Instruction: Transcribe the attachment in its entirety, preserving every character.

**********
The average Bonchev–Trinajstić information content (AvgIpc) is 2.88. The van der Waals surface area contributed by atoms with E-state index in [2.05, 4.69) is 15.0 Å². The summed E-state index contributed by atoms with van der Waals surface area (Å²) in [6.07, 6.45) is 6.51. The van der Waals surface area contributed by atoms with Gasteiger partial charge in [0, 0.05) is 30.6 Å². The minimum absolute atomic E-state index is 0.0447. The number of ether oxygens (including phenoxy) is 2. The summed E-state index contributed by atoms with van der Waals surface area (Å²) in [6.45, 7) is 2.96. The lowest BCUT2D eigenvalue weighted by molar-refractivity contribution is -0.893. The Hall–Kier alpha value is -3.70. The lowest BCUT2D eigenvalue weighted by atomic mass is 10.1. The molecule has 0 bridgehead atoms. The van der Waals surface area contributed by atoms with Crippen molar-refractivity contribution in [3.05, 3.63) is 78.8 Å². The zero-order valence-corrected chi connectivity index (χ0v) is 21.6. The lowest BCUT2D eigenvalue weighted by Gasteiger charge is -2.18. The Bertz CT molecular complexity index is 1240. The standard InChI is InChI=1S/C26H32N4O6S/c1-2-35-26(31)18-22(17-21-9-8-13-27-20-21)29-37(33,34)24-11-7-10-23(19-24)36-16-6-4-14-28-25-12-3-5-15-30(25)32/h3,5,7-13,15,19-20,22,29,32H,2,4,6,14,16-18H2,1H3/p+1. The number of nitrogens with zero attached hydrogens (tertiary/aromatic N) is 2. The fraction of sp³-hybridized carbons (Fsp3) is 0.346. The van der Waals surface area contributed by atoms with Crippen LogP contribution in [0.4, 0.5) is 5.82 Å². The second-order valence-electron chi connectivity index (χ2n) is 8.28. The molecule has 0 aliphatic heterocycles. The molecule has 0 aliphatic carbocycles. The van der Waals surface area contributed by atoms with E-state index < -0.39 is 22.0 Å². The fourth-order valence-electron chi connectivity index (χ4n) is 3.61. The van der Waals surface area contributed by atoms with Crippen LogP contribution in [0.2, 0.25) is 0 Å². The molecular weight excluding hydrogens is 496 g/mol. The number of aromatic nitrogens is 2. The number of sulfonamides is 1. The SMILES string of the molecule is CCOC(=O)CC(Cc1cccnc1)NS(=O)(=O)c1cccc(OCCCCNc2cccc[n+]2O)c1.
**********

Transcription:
The average Bonchev–Trinajstić information content (AvgIpc) is 2.88. The van der Waals surface area contributed by atoms with E-state index in [2.05, 4.69) is 15.0 Å². The summed E-state index contributed by atoms with van der Waals surface area (Å²) in [6.07, 6.45) is 6.51. The van der Waals surface area contributed by atoms with Gasteiger partial charge in [0, 0.05) is 30.6 Å². The minimum absolute atomic E-state index is 0.0447. The number of ether oxygens (including phenoxy) is 2. The summed E-state index contributed by atoms with van der Waals surface area (Å²) in [6.45, 7) is 2.96. The lowest BCUT2D eigenvalue weighted by molar-refractivity contribution is -0.893. The Hall–Kier alpha value is -3.70. The lowest BCUT2D eigenvalue weighted by atomic mass is 10.1. The molecule has 0 bridgehead atoms. The van der Waals surface area contributed by atoms with Crippen molar-refractivity contribution in [3.05, 3.63) is 78.8 Å². The zero-order valence-corrected chi connectivity index (χ0v) is 21.6. The lowest BCUT2D eigenvalue weighted by Gasteiger charge is -2.18. The Bertz CT molecular complexity index is 1240. The standard InChI is InChI=1S/C26H32N4O6S/c1-2-35-26(31)18-22(17-21-9-8-13-27-20-21)29-37(33,34)24-11-7-10-23(19-24)36-16-6-4-14-28-25-12-3-5-15-30(25)32/h3,5,7-13,15,19-20,22,29,32H,2,4,6,14,16-18H2,1H3/p+1. The number of nitrogens with zero attached hydrogens (tertiary/aromatic N) is 2. The fraction of sp³-hybridized carbons (Fsp3) is 0.346. The van der Waals surface area contributed by atoms with Crippen LogP contribution in [0.4, 0.5) is 5.82 Å². The second-order valence-electron chi connectivity index (χ2n) is 8.28. The molecule has 0 aliphatic heterocycles. The molecule has 0 aliphatic carbocycles. The van der Waals surface area contributed by atoms with E-state index < -0.39 is 22.0 Å². The fourth-order valence-electron chi connectivity index (χ4n) is 3.61. The van der Waals surface area contributed by atoms with Crippen LogP contribution in [0.2, 0.25) is 0 Å². The molecular weight excluding hydrogens is 496 g/mol. The number of aromatic nitrogens is 2. The number of sulfonamides is 1. The SMILES string of the molecule is CCOC(=O)CC(Cc1cccnc1)NS(=O)(=O)c1cccc(OCCCCNc2cccc[n+]2O)c1.